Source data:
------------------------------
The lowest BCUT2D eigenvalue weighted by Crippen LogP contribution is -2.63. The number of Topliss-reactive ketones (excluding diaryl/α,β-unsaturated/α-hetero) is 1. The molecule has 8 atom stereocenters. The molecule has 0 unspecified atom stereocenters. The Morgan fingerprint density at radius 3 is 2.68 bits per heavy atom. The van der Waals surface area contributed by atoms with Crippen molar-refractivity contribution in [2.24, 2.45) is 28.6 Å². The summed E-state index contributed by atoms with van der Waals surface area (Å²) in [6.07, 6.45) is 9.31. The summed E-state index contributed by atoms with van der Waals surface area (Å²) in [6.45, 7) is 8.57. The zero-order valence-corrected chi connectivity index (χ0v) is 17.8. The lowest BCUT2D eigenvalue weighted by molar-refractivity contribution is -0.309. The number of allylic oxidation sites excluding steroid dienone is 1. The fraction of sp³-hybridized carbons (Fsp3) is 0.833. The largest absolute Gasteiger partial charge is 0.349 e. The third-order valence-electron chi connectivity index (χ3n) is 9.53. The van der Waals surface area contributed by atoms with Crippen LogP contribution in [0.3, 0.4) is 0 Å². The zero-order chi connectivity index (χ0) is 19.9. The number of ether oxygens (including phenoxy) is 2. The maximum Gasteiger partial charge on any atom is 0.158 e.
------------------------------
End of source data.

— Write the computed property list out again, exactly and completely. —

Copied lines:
The lowest BCUT2D eigenvalue weighted by Crippen LogP contribution is -2.63. The number of Topliss-reactive ketones (excluding diaryl/α,β-unsaturated/α-hetero) is 1. The molecule has 8 atom stereocenters. The molecule has 0 unspecified atom stereocenters. The Morgan fingerprint density at radius 3 is 2.68 bits per heavy atom. The van der Waals surface area contributed by atoms with Crippen molar-refractivity contribution in [2.24, 2.45) is 28.6 Å². The summed E-state index contributed by atoms with van der Waals surface area (Å²) in [6.07, 6.45) is 9.31. The summed E-state index contributed by atoms with van der Waals surface area (Å²) in [6.45, 7) is 8.57. The zero-order valence-corrected chi connectivity index (χ0v) is 17.8. The lowest BCUT2D eigenvalue weighted by molar-refractivity contribution is -0.309. The number of allylic oxidation sites excluding steroid dienone is 1. The fraction of sp³-hybridized carbons (Fsp3) is 0.833. The largest absolute Gasteiger partial charge is 0.349 e. The third-order valence-electron chi connectivity index (χ3n) is 9.53. The van der Waals surface area contributed by atoms with Crippen LogP contribution in [0.3, 0.4) is 0 Å². The zero-order chi connectivity index (χ0) is 19.9. The number of ether oxygens (including phenoxy) is 2. The maximum Gasteiger partial charge on any atom is 0.158 e.